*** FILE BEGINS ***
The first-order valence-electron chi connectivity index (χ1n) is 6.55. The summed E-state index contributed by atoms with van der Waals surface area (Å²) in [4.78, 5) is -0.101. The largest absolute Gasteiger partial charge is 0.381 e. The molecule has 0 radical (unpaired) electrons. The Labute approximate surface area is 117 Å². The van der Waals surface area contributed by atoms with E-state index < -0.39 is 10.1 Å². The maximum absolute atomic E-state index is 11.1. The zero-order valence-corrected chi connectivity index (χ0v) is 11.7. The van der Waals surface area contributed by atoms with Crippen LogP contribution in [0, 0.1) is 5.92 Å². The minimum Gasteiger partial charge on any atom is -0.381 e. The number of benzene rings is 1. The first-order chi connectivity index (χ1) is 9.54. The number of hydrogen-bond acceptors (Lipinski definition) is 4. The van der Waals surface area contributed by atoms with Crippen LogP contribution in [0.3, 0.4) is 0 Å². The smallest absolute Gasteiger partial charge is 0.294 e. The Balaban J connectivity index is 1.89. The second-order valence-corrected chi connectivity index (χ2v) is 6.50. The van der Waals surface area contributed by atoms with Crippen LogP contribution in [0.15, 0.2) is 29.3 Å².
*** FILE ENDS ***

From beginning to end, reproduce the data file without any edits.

The first-order valence-electron chi connectivity index (χ1n) is 6.55. The summed E-state index contributed by atoms with van der Waals surface area (Å²) in [4.78, 5) is -0.101. The largest absolute Gasteiger partial charge is 0.381 e. The molecule has 0 radical (unpaired) electrons. The Labute approximate surface area is 117 Å². The van der Waals surface area contributed by atoms with E-state index < -0.39 is 10.1 Å². The maximum absolute atomic E-state index is 11.1. The zero-order valence-corrected chi connectivity index (χ0v) is 11.7. The van der Waals surface area contributed by atoms with Crippen LogP contribution in [0, 0.1) is 5.92 Å². The minimum Gasteiger partial charge on any atom is -0.381 e. The number of benzene rings is 1. The first-order chi connectivity index (χ1) is 9.54. The number of hydrogen-bond acceptors (Lipinski definition) is 4. The van der Waals surface area contributed by atoms with Crippen LogP contribution in [0.3, 0.4) is 0 Å². The smallest absolute Gasteiger partial charge is 0.294 e. The Balaban J connectivity index is 1.89. The second-order valence-corrected chi connectivity index (χ2v) is 6.50. The van der Waals surface area contributed by atoms with Crippen LogP contribution in [0.15, 0.2) is 29.3 Å².